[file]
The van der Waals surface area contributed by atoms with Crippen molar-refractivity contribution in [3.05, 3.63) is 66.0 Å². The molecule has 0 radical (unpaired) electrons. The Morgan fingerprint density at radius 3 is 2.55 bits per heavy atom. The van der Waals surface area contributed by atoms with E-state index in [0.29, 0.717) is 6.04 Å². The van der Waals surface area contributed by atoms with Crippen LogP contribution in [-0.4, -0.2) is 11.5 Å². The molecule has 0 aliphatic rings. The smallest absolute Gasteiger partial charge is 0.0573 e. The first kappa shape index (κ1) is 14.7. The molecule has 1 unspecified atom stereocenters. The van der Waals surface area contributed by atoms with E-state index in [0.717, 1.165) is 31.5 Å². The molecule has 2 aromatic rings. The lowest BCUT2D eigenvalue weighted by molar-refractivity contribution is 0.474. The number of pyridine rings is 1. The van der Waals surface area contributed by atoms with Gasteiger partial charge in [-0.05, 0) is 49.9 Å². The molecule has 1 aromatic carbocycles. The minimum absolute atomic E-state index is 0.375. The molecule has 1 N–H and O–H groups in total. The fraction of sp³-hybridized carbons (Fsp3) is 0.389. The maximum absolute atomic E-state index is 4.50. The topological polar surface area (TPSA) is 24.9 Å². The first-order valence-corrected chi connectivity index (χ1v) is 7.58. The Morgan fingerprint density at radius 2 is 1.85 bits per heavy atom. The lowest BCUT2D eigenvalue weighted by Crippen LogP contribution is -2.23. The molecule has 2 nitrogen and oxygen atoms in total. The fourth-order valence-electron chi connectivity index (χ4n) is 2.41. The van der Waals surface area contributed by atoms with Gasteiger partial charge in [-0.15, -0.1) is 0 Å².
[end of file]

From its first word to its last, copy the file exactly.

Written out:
The van der Waals surface area contributed by atoms with Crippen molar-refractivity contribution in [3.05, 3.63) is 66.0 Å². The molecule has 0 radical (unpaired) electrons. The Morgan fingerprint density at radius 3 is 2.55 bits per heavy atom. The van der Waals surface area contributed by atoms with E-state index in [0.29, 0.717) is 6.04 Å². The van der Waals surface area contributed by atoms with Crippen LogP contribution in [-0.4, -0.2) is 11.5 Å². The molecule has 0 aliphatic rings. The smallest absolute Gasteiger partial charge is 0.0573 e. The first kappa shape index (κ1) is 14.7. The molecule has 1 unspecified atom stereocenters. The van der Waals surface area contributed by atoms with E-state index in [0.717, 1.165) is 31.5 Å². The molecule has 2 aromatic rings. The lowest BCUT2D eigenvalue weighted by molar-refractivity contribution is 0.474. The number of pyridine rings is 1. The van der Waals surface area contributed by atoms with Gasteiger partial charge in [-0.05, 0) is 49.9 Å². The molecule has 1 aromatic carbocycles. The minimum absolute atomic E-state index is 0.375. The molecule has 1 N–H and O–H groups in total. The fraction of sp³-hybridized carbons (Fsp3) is 0.389. The maximum absolute atomic E-state index is 4.50. The topological polar surface area (TPSA) is 24.9 Å². The first-order valence-corrected chi connectivity index (χ1v) is 7.58. The Morgan fingerprint density at radius 2 is 1.85 bits per heavy atom. The lowest BCUT2D eigenvalue weighted by Crippen LogP contribution is -2.23. The molecule has 2 nitrogen and oxygen atoms in total. The fourth-order valence-electron chi connectivity index (χ4n) is 2.41. The van der Waals surface area contributed by atoms with Gasteiger partial charge in [-0.15, -0.1) is 0 Å².